Indiana Magazine of History Image
Indiana Magazine of History Logo

Analyzing Civil  
War Pictorial Envelopes 


Purpose of Lesson: This lesson introduces students to (1) the power of political messages contained in visual artifacts, (2) the political messages conveyed by the illustrations that appeared on personal stationery used during the Civil War and (3) the ways in which those visual messages might have affected the war effort.

Objectives:At the end of this lesson, students should be able to:

  • Analyze primary source material from the Civil War
  • Identify and evaluate the messages behind the illustrations on Civil War stationery
  • Describe the impact such political statements might have had on wartime military and homefront cultures
  • Create and describe a Civil War pictorial envelope

Correlation to Indiana Standards (for Eighth Grade Social Studies and United States History)

Social Studies

USH 2.9 Identify the main ideas from primary sources, such as nineteenth century political cartoons, about urban government, corruption, and social reform. (Civics and Government; Individuals, Society, and Culture)

USH 9.1 Locate and analyze primary and secondary sources presenting differing perspectives on events and issues of the past.

Historical and Methodological Context for the Lesson:

Central to this lesson is the concept of Propaganda.

propaganda. noun. 1. ideas, facts, or allegations spread deliberately to further one's cause or to damage an opposing cause

Propaganda exists at all times on various cultural levels. But during wartime, however, its persuasive power reaches a quantitative and qualitative peak, implemented on a much larger scale and in a much wider range of settings. Propaganda is vital to the maintenance of the morale of soldiers and civilians (on both sides of the war effort).

But persuasion does not have to take the form of huge text banners or loudspeaker broadcasts. It can be more subtle in its presentation, using no words or sound, but only photographs or drawings. This type of understated persuasion is illustrated in this lesson: a simple envelope becomes a canvas for the southern and northern causes of the Civil War.

Printers and publishers on both sides of the Mason Dixon Line produced inexpensive envelopes that featured an extraordinary range of symbols and slogans to capture the sentiments of the time.


Lesson Activities:

  • As a group, students will view each pictorial envelope and discuss the issue it represents and/or the viewpoint it puts forth
  • Students should create their own pictorial envelope which depicts some theme of the Civil War (abolitionism, unionism, etc.). The envelope should include a one-paragraph description of the theme and the political message the envelope conveys.


To introduce the lesson, the teacher may wish to read the following:

In the summer of 1862 soldier David Johnson was discouraged about the lack of news from home. He was still in his teens when he left Lafayette Township in Owen County to enlist in Company H of the 59th. He had counted on his sister, Eliza Ann, to be his link with his home so far away. He wrote to her from northeastern Mississippi in September to complain.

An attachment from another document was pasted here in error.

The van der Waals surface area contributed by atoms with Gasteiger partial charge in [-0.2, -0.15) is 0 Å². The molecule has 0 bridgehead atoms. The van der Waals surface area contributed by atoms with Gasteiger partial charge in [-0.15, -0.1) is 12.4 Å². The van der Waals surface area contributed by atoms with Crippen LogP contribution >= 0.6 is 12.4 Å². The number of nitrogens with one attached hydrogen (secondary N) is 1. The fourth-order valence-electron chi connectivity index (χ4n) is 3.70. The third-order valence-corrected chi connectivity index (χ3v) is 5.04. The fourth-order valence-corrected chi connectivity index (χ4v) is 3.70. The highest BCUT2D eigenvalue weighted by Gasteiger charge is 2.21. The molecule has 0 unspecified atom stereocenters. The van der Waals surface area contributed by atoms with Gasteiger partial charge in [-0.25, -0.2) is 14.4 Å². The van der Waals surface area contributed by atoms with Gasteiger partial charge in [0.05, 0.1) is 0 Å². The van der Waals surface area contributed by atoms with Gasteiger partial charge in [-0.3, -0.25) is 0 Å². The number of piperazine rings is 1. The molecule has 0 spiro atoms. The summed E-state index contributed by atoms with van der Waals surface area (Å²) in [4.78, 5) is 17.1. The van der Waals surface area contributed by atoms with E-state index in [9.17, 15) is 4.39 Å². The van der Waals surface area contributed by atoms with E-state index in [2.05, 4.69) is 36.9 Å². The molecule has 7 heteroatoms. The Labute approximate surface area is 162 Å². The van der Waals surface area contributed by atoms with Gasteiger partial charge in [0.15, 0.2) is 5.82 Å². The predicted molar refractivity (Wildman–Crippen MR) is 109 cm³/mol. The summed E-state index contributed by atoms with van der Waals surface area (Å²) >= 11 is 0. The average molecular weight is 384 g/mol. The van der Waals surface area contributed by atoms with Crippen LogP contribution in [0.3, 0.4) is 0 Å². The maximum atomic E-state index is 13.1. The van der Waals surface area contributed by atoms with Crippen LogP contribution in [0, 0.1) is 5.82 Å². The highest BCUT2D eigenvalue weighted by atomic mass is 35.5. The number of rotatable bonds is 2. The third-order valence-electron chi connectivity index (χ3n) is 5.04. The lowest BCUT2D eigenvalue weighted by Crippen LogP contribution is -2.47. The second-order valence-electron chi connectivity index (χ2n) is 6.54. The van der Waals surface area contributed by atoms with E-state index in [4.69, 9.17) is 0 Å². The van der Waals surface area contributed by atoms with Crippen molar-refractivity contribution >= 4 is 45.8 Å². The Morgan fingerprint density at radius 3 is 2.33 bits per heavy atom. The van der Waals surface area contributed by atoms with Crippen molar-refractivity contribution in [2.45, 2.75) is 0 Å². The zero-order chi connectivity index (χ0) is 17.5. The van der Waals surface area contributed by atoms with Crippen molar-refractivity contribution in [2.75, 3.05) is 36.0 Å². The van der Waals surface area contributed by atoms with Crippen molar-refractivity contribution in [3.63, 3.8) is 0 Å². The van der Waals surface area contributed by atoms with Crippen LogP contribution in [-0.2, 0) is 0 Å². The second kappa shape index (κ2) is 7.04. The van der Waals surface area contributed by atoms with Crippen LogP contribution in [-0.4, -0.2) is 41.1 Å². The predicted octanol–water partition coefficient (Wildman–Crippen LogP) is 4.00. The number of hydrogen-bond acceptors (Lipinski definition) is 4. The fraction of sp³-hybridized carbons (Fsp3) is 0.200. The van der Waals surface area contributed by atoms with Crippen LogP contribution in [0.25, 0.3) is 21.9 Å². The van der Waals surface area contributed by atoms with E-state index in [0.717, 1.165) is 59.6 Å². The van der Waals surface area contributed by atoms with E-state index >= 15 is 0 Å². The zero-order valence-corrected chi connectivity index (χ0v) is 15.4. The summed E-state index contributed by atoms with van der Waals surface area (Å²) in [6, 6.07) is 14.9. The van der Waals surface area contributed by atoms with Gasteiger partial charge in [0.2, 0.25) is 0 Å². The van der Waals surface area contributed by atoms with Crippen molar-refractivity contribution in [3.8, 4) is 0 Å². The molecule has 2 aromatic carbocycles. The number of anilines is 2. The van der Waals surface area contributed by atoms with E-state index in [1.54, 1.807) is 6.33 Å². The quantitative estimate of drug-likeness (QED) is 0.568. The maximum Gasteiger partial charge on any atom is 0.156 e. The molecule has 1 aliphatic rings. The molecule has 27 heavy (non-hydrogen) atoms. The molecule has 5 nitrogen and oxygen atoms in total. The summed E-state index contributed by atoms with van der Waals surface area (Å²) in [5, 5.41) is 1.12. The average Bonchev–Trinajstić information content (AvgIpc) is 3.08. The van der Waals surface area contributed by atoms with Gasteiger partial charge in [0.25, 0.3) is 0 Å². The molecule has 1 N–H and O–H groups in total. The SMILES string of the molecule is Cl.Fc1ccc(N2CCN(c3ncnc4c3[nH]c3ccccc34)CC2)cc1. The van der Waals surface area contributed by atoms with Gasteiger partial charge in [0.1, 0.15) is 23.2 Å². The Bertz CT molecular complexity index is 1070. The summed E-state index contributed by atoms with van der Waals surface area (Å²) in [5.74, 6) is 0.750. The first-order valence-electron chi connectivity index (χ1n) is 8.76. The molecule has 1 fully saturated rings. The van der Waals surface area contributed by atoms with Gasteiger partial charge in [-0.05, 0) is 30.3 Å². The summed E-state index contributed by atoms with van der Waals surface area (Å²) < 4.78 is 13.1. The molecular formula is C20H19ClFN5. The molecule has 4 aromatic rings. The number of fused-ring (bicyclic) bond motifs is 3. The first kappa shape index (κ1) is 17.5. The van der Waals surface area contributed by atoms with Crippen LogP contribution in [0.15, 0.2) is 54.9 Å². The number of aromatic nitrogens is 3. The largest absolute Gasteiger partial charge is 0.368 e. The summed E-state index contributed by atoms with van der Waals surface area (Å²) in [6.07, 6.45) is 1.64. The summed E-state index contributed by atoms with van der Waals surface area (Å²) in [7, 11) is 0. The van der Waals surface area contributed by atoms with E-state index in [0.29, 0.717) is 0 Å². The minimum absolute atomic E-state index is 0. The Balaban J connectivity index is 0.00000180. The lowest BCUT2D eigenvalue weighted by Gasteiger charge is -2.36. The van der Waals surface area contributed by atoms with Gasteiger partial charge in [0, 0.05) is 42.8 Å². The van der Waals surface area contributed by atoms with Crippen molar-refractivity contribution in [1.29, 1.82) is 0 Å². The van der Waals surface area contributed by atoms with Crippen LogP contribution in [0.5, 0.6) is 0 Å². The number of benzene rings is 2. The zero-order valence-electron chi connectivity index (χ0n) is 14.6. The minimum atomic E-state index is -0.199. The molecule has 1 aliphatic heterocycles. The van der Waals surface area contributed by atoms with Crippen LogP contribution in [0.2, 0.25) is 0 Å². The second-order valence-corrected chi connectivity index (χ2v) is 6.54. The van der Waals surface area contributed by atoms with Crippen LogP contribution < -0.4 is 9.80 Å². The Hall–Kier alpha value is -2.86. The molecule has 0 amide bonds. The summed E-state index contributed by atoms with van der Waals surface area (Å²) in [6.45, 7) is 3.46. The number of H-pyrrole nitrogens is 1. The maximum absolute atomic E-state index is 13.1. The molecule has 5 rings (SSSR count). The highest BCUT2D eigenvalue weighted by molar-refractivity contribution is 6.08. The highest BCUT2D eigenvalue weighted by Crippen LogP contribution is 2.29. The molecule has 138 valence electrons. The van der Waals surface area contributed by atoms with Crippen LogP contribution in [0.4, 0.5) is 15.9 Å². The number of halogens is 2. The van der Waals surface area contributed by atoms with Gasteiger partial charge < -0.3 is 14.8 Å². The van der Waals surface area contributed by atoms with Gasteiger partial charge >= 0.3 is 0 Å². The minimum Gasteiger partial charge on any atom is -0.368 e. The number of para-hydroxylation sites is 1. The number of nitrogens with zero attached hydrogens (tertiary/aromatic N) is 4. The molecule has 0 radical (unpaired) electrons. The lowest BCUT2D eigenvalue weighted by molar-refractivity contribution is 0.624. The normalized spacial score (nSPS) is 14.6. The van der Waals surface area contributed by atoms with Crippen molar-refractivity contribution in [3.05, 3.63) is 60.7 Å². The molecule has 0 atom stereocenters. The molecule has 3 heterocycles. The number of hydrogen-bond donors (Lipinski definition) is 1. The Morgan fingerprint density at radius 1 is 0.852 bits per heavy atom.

Dear Sister,

It is with much pleasure that I seat my self to let you know that I am well at this time and I hope when these few lines reaches you they will find you enjoying the same blessing. I have not got any letters from home yet and I begin to think you have forgotten me as I have wrote three letters home and have not received any answers yet. I want you to write or I will quit writing to you. . .

(Excerpted from "I Take My Pen to Hand," Vivian Zollinger, IMH, vol. xciii, June 1997)

*Note that this introductory statement is meant only to provide a starting point for the lesson (i.e. the importance of letter writing during the war). It should not be assumed by the teacher that the correspondence between David Johnson and his sister was sent in a Civil War “cover.”

  1. Provide copies of the three pictorial envelopes and a copy of the analysis chart to each student and discuss why political images may have been used on envelopes.
  2. Teacher should read aloud the following:

During the War, soldiers wrote many letters as letter writing was the main form of communication with family and friends on the home front. To write their letters home, soldiers purchased paper, envelopes, ink and pens. Stationary makers printed many styles of patriotic stationary and envelopes with engravings of camp scenes or political humor and these were quite popular among soldiers. Envelopes, also known as "covers", with elaborate printed patriotic scenes or political statements were some of the most popular to use.

Allow time for students to study the envelopes and complete the chart.

    • Envelope 1: “The Girl I Left Behind Me”
    • Envelope 2: “American Eagle Coming Down on the C.S.A. Pirates”
    • Envelope 3: “Abraham Lincoln is the Man for the Crisis”
  1. After students have completed the chart, each student should share his or her answers with a partner. Once students discuss their answers, the teacher should prompt discussion of the envelopes and complete a classroom chart, making connections with students' prior knowledge of the Civil War.
  2. Students may want to create their own pictorial envelope, using this template.